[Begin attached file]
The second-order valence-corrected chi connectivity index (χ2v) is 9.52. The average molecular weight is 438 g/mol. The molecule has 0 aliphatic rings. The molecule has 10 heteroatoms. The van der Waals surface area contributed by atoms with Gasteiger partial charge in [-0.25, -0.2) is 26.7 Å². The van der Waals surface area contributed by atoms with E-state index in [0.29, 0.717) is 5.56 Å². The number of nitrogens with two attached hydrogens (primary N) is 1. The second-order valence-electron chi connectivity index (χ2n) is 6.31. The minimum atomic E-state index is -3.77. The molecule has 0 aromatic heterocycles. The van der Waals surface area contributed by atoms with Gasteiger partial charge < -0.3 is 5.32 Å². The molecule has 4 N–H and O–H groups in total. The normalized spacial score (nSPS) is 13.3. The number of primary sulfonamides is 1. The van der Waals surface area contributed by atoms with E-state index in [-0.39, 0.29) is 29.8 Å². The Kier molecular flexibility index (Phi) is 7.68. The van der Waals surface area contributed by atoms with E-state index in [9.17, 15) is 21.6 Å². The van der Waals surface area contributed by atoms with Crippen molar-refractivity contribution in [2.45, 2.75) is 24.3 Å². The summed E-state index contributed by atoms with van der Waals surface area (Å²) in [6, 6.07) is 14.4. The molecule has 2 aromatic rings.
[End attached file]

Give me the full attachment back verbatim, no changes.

The second-order valence-corrected chi connectivity index (χ2v) is 9.52. The average molecular weight is 438 g/mol. The molecule has 0 aliphatic rings. The molecule has 10 heteroatoms. The van der Waals surface area contributed by atoms with Gasteiger partial charge in [-0.25, -0.2) is 26.7 Å². The van der Waals surface area contributed by atoms with E-state index in [0.29, 0.717) is 5.56 Å². The number of nitrogens with two attached hydrogens (primary N) is 1. The second-order valence-electron chi connectivity index (χ2n) is 6.31. The minimum atomic E-state index is -3.77. The molecule has 0 aromatic heterocycles. The van der Waals surface area contributed by atoms with Gasteiger partial charge < -0.3 is 5.32 Å². The molecule has 4 N–H and O–H groups in total. The normalized spacial score (nSPS) is 13.3. The number of primary sulfonamides is 1. The van der Waals surface area contributed by atoms with E-state index in [-0.39, 0.29) is 29.8 Å². The Kier molecular flexibility index (Phi) is 7.68. The van der Waals surface area contributed by atoms with E-state index in [9.17, 15) is 21.6 Å². The van der Waals surface area contributed by atoms with Crippen molar-refractivity contribution in [2.45, 2.75) is 24.3 Å². The summed E-state index contributed by atoms with van der Waals surface area (Å²) in [6, 6.07) is 14.4. The molecule has 2 aromatic rings.